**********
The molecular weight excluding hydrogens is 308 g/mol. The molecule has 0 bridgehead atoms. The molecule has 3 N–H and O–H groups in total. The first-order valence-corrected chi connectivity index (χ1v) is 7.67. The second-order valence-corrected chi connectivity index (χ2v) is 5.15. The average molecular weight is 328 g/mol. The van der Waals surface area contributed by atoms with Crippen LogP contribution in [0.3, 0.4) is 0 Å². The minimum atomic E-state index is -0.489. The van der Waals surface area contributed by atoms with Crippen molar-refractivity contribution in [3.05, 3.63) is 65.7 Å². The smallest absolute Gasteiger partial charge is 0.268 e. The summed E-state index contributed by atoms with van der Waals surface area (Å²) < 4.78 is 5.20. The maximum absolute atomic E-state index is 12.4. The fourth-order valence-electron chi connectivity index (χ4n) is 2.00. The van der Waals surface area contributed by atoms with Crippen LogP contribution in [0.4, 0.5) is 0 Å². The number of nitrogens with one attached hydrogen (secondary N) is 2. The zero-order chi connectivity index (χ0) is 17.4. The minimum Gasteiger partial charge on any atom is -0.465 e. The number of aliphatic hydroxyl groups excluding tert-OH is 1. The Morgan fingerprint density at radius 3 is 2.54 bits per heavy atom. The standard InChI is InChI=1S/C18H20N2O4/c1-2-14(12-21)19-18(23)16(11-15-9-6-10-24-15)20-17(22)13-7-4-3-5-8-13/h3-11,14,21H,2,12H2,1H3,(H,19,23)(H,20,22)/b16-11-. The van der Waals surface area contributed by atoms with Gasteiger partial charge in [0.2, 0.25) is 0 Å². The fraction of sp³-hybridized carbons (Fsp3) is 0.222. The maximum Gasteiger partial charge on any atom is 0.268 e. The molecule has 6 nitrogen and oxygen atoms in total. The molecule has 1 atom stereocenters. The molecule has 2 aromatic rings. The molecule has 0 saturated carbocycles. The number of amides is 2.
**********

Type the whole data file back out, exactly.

The molecular weight excluding hydrogens is 308 g/mol. The molecule has 0 bridgehead atoms. The molecule has 3 N–H and O–H groups in total. The first-order valence-corrected chi connectivity index (χ1v) is 7.67. The second-order valence-corrected chi connectivity index (χ2v) is 5.15. The average molecular weight is 328 g/mol. The van der Waals surface area contributed by atoms with Crippen LogP contribution in [0.3, 0.4) is 0 Å². The minimum atomic E-state index is -0.489. The van der Waals surface area contributed by atoms with Crippen molar-refractivity contribution in [3.05, 3.63) is 65.7 Å². The smallest absolute Gasteiger partial charge is 0.268 e. The summed E-state index contributed by atoms with van der Waals surface area (Å²) < 4.78 is 5.20. The maximum absolute atomic E-state index is 12.4. The fourth-order valence-electron chi connectivity index (χ4n) is 2.00. The van der Waals surface area contributed by atoms with Crippen LogP contribution in [0.4, 0.5) is 0 Å². The number of nitrogens with one attached hydrogen (secondary N) is 2. The zero-order chi connectivity index (χ0) is 17.4. The minimum Gasteiger partial charge on any atom is -0.465 e. The number of aliphatic hydroxyl groups excluding tert-OH is 1. The Morgan fingerprint density at radius 3 is 2.54 bits per heavy atom. The standard InChI is InChI=1S/C18H20N2O4/c1-2-14(12-21)19-18(23)16(11-15-9-6-10-24-15)20-17(22)13-7-4-3-5-8-13/h3-11,14,21H,2,12H2,1H3,(H,19,23)(H,20,22)/b16-11-. The van der Waals surface area contributed by atoms with Gasteiger partial charge in [0.2, 0.25) is 0 Å². The fraction of sp³-hybridized carbons (Fsp3) is 0.222. The maximum Gasteiger partial charge on any atom is 0.268 e. The molecule has 6 nitrogen and oxygen atoms in total. The molecule has 1 atom stereocenters. The molecule has 2 aromatic rings. The molecule has 0 saturated carbocycles. The number of amides is 2.